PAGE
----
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Prayasam was registered under the Registration of Societies, West Bengal Act XXVI of 1961. One of the most pressing concerns of any developing country is health. In India, health services fall grossly short of the country’s needs, making the adage “prevention is better than cure” particularly relevant. Article 24 of the Convention on the Rights of the Child adopted by the United Nations General Assembly in 1989 states, “Children have the right to the highest possible standard of health, and to access to health and medical services,” and all states signed on the Convention, including India, are bound to honor the statutes enshrined within it. Unfortunately, India faces increasing cases of child deaths caused by malaria and diarrhea, both of which are preventable.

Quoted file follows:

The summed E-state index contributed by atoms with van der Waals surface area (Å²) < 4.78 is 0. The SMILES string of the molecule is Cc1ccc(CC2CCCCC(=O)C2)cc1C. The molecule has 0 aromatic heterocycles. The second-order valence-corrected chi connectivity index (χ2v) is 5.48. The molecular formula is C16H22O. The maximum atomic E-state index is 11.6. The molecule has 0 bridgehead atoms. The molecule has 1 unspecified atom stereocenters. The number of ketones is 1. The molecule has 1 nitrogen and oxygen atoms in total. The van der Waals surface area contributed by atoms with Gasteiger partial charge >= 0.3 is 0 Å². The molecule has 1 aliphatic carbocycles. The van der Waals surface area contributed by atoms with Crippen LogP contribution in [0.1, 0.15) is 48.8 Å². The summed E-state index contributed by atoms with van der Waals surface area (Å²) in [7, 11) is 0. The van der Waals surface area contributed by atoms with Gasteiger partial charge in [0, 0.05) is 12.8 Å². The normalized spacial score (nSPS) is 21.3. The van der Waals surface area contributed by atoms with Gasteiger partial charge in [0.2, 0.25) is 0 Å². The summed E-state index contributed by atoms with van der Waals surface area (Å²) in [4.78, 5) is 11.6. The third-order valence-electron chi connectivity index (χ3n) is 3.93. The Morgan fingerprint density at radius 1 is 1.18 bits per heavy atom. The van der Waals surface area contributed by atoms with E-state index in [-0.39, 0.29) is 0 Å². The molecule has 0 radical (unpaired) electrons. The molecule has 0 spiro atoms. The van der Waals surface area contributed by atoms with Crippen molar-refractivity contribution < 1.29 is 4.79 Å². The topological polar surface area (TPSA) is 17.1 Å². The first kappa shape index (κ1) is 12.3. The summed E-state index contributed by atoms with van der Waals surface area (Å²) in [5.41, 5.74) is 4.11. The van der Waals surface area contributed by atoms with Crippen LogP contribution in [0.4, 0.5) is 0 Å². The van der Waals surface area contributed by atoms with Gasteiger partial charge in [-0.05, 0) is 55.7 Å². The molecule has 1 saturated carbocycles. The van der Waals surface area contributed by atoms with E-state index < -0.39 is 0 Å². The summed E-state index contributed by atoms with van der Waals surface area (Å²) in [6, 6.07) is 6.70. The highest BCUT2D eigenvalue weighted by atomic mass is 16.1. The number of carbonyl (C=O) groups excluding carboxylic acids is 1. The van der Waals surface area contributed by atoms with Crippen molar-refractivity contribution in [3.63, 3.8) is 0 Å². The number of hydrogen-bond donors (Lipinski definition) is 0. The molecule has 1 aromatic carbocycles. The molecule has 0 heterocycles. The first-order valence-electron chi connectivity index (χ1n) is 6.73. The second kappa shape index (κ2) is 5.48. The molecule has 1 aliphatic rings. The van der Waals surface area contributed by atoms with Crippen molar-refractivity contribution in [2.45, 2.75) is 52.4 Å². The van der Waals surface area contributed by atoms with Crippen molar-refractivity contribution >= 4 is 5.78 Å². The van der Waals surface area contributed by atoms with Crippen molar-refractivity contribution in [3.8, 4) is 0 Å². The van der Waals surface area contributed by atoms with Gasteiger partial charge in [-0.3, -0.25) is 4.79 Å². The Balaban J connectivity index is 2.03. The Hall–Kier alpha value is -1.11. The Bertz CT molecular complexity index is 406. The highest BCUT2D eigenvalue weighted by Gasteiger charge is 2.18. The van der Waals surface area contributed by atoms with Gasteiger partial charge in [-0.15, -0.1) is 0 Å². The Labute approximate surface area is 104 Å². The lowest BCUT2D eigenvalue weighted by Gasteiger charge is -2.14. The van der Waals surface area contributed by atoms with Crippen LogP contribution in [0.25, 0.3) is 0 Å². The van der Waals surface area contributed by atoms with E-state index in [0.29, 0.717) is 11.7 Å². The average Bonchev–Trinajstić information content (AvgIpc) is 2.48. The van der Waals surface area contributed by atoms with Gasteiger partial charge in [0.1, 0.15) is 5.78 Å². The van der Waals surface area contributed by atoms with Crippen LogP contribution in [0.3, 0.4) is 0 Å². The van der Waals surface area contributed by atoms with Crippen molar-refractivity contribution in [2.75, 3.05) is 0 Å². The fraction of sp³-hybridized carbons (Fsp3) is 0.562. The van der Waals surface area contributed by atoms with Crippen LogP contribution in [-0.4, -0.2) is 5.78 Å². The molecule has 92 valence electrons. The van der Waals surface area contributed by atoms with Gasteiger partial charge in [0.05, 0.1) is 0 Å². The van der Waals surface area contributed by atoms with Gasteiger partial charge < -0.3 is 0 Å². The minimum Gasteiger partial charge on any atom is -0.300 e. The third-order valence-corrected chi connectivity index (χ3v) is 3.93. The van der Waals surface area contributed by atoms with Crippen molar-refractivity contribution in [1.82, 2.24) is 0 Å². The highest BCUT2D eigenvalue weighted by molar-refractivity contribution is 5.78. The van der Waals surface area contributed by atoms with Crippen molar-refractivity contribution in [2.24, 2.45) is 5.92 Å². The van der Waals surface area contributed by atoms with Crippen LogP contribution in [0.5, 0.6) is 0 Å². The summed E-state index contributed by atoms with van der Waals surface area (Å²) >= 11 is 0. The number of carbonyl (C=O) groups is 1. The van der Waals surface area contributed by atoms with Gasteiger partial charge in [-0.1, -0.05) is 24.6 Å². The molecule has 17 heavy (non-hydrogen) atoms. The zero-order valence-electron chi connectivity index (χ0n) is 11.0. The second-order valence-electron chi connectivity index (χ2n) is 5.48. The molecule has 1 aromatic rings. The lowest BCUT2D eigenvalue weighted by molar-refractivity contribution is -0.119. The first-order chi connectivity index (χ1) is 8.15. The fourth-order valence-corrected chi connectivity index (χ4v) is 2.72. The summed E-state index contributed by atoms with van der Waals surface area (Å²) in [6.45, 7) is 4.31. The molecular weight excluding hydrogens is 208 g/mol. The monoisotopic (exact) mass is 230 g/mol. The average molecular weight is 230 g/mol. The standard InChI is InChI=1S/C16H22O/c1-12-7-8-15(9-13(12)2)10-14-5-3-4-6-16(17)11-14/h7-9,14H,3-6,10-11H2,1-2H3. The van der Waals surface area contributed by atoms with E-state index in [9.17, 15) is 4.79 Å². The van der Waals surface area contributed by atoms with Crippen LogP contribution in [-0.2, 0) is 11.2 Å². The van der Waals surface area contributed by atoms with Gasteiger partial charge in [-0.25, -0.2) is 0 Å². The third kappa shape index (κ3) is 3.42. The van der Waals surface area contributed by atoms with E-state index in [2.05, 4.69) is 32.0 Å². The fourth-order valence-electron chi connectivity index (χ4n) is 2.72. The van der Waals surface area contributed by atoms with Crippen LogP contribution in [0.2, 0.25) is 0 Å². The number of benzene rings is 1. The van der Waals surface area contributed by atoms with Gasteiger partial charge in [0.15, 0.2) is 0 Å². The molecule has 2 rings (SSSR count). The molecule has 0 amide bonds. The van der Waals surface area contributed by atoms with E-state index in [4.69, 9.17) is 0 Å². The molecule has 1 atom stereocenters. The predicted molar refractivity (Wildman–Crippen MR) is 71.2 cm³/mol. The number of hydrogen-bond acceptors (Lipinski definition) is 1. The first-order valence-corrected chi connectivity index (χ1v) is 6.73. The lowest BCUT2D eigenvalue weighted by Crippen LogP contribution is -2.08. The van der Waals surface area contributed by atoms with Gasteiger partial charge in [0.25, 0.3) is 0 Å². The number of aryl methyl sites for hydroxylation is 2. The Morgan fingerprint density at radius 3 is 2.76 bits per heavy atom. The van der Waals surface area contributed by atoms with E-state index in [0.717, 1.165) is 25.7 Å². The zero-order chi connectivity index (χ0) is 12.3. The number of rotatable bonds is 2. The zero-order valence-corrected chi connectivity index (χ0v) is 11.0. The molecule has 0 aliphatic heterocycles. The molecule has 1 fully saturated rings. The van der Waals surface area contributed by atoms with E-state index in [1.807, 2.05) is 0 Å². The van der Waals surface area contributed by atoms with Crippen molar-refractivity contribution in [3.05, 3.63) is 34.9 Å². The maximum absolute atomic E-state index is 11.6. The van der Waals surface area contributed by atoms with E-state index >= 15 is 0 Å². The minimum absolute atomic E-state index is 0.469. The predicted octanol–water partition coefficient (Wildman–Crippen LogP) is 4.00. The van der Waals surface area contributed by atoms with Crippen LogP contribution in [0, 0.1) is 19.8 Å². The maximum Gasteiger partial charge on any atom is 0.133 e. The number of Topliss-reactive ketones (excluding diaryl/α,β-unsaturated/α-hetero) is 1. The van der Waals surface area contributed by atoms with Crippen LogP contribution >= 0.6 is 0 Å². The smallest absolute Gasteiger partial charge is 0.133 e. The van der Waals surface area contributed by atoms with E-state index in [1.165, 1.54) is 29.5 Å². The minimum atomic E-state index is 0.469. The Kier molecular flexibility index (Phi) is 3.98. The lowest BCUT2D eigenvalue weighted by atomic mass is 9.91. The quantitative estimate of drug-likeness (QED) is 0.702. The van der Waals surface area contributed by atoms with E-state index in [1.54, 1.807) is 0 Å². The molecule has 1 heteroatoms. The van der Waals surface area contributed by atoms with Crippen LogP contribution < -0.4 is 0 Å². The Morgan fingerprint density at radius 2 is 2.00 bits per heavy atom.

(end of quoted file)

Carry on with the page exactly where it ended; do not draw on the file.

Although the onus to provide basic health facilities is on the government, the state faces significant constraints for resources and infrastructure. Primary health care centers in rural areas are over-stretched, and clinics for the urban poor are even worse. The majority of the budget of urban local governments is set aside for infrastructure—roads, streetlights, water, and waste disposal—while services for education and health are neglected. In fact, education and health services are being eased out of the realm of local government, because in the era of privatization they are still seen as free services with little revenue-generating potential.